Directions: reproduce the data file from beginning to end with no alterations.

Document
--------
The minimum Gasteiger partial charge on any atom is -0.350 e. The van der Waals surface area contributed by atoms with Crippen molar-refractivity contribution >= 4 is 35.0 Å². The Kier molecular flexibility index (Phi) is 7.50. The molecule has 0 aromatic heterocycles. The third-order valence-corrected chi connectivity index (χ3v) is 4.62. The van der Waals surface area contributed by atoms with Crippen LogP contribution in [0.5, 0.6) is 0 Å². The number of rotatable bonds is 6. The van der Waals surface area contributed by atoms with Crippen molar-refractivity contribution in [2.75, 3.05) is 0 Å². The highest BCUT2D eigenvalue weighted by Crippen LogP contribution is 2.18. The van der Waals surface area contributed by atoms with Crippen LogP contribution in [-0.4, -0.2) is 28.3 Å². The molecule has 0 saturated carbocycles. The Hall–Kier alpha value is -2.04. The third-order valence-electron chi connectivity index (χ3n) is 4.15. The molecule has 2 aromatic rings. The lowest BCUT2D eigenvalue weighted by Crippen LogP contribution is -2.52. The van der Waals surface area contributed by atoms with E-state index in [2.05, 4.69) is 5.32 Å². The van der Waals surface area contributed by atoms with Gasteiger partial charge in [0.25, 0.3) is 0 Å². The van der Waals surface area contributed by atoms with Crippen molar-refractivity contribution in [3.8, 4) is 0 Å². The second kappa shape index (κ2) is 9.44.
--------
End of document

The minimum Gasteiger partial charge on any atom is -0.350 e. The van der Waals surface area contributed by atoms with Crippen molar-refractivity contribution >= 4 is 35.0 Å². The Kier molecular flexibility index (Phi) is 7.50. The molecule has 0 aromatic heterocycles. The third-order valence-corrected chi connectivity index (χ3v) is 4.62. The van der Waals surface area contributed by atoms with Crippen LogP contribution in [0.5, 0.6) is 0 Å². The number of rotatable bonds is 6. The van der Waals surface area contributed by atoms with Crippen molar-refractivity contribution in [2.75, 3.05) is 0 Å². The highest BCUT2D eigenvalue weighted by Crippen LogP contribution is 2.18. The van der Waals surface area contributed by atoms with Crippen LogP contribution in [-0.4, -0.2) is 28.3 Å². The molecule has 0 saturated carbocycles. The Hall–Kier alpha value is -2.04. The third-order valence-electron chi connectivity index (χ3n) is 4.15. The molecule has 2 aromatic rings. The lowest BCUT2D eigenvalue weighted by Crippen LogP contribution is -2.52. The van der Waals surface area contributed by atoms with E-state index in [2.05, 4.69) is 5.32 Å². The van der Waals surface area contributed by atoms with Gasteiger partial charge in [0.25, 0.3) is 0 Å². The van der Waals surface area contributed by atoms with Crippen molar-refractivity contribution in [3.8, 4) is 0 Å². The second kappa shape index (κ2) is 9.44.